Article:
Examining cities as sites of emancipation, the development of African-American institutions, and racial violence, the volume’s next three essays may be its most significant contribution. After 1865, newly freed African Americans migrated by the thousands into urban areas in search of economic and educational opportunities, political mobilization, and security, fundamentally transforming the urban demographic landscape. Examining Freedmen’s Bureau schools in Mobile, Hilary Green observes that black schools opened less than a month after Appomattox. Black schools received vigorous criticism from prominent local whites such as Dr. Josiah C. Nott, as well as a rash of arson attacks against the schools in their first academic year. In addition to the threats posed by hostile whites, black schools in Mobile had to overcome long-standing tension between African Americans and Creoles in the city. The success of these schools in Mobile provided a model for education across Alabama, culminating in a clause in the state’s 1867 constitution guaranteeing free education for children from the age of 5 to 21. While Green’s Freedman’s Bureau schools functioned as one form of political action, Justin Behrend examines the development black political activity in Natchez, the largest urban center in Mississippi. Behrend argues that it was not emancipation per se that transformed urban life in Natchez, but rather the ‘political mobilization of ex-slaves’ (p. 193). Occupied by the Union in July 1863, Natchez became a sanctuary for thousands of fugitive slaves. Living in contraband (refugee) camps, African Americans began the transition from slavery to freedom. They found employment and opened schools and churches, laying the groundwork for political mobilization. Not until 1867, with the arrival of black suffrage, however, were African Americans in Natchez able to fully capitalize on their numerical superiority in the city. Organized by the Union League and the Republican Party, black voters in Natchez took control of local government, forming a biracial coalition. Although a white supremacist campaign overthrew this short-lived political experiment in 1875, Behrend argues that the case of Natchez should encourage historians to view suffrage and political mobilization as an equally important inflection point as emancipation. Andrew Slap’s contribution examines how African American Union veterans congregated in Memphis. Occupied in June 1862, Memphis became an important recruitment site, with thousands of African Americans joining the United States Colored Troops. By the war’s end, the Memphis had become a black majority city, with more than 16,000 African American residents. Using pension records, Slap finds that African American veterans clustered in discrete neighborhoods. From his sophisticated use of these records, Slap concludes that ‘African American veterans continued to transforming the region by helping to lead the urbanization of the South and laying the groundwork for the Great Migration’ (p. 186).
The collection’s final two essays zoom out to examine the long Civil War era’s effect on two very different urban locations. Providing a concise summary of the arguments he explores in greater detail in Atlanta, Cradle of the New South, Bill Link argues that the Civil War transformed the community from a frontier town to a city where African American played a pivotal economic role. William Tecumseh Sherman’s occupation in 1864 devastated Atlanta’s railroad network, but contrary to popular myth did not level the city itself, which quickly rebounded. Link argues that ‘the city’s revival was intimately connected to wartime developments’ (p. 254). Moreover, its rebirth was not autochthonous, but the product of significant northern investment.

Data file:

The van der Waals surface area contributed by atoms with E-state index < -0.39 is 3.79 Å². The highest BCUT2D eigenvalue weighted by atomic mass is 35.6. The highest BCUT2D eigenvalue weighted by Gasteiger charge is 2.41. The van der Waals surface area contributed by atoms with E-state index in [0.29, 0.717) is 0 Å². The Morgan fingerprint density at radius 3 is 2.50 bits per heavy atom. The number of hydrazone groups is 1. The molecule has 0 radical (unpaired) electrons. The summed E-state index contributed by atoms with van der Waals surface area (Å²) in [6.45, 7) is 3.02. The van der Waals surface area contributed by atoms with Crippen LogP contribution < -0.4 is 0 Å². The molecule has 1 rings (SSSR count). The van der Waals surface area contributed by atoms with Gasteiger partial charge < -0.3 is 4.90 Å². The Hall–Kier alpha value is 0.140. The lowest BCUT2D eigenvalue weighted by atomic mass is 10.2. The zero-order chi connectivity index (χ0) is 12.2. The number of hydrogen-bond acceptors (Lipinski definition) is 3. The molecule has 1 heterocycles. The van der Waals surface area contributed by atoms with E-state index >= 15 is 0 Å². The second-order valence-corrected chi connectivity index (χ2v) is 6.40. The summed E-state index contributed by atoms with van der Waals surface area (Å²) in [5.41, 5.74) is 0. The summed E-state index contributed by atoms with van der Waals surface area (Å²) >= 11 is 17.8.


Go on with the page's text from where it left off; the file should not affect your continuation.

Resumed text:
The collection’s final essay may be its most enigmatic. As John Majewski admits, Hampton Roads is not a city, but a collection of communities that share a deepwater channel, what he terms ‘an urban region’ (p. 264). Despite its advantages as a natural harbor, the region never lived up to its potential until well after the Civil War. Plagued by an underdeveloped hinterland and persistent threats from yellow fever, Norfolk, Portsmouth, and other Hampton Roads communities failed to attract a substantial population or shipping traffic, despite efforts of figures such as Thomas Jefferson and Edmund Ruffin to champion the region. Only after the Civil War and the infusion of Northern capital into local railroads did Hampton Roads begin to recognize its potential.
In a collection as diverse as this, it is difficult to ascertain what takeaway messages emerge from its panoply of approaches. In their conclusion, Towers and Slap attempt to craft overarching connections between the essays, although each of their generalizations comes with clear exceptions. Southern cities were economically vital, except when they weren’t. Southern cities were distinct from their rural hinterlands, except when they weren’t. African Americans fared better in cities, except when they didn’t. Their difficulties in articulating broad claims about Southern cities during the 19th century reflects how different these cities were. In their economic outlook, demographics, and wartime experience, Richmond, Atlanta, and New Orleans had little in common. Indeed, the differences between Southern cities may be more profound and significant than the differences between Southern cities and their Northern counterparts.
Despite the heterogeneous nature of Southern cities, one feature that many of them shared was the profound role that the North played in their postwar development. In the post-war flourishing of Link’s Atlanta and Majewski’s Hampton Roads came in no small part because of the investment of Northern capital. The Federal government, in the guise of the Freedmen’s Bureau and veterans pensions, helped African Americans make the transition from slavery to freedom in Green’s Mobile and Slap’s Memphis.
Finally a minor quibble – like many books, the volume’s subtitle more accurately describes its contents than its primary title. Only a few of the essays focus extensively on the period from 1861 to 1865, with most entries either glossing over the war years or using it as a terminus or as jumping off point. This criticism does not detract from the volume’s overall value. Despite its title, Confederate Cities presents a balanced and diverse exploration of how the Civil War era transformed urban spaces in the American South. One of the rare edited collections without a clear weak contribution, Confederate Cities deserves a close look, not only by those interested in the Civil War era, but also by urban historians.
The editors are happy to accept this review. The review makes an excellent point about the importance of the North in the postwar development of Southern cities, something which we neglected to discuss in the volume. The review also correctly notes the heterogeneity of Southern cities in the volume, which we grappled with in trying to make this collection of essays cohesive. Some of both the challenge and opportunity with this volume is that there is so much new and ongoing scholarship about Civil War-era southern cities. In addition to those historians in the volume, many more have or are about to publish important work on the topic, including such scholars as Tyler Anbinder, Aaron Anderson, Adam Arenson, Stephen Ash, Joyce Broussard, Jacqueline Campbell, Ronald Davis, Mary DeCredico, Katie Hemphill, Ashley Whitehead Luskey, Scott Marler, Kate Masur, Lawrence McDonnell, Steve Nash, Margaret Storey, Wendy Venet, Caitlin Verboon, Darin Waters, and Kenneth Winkle. It will be exciting to see how the field develops with this renaissance of scholarship. We thank both the contributors to the volume and the reviewer.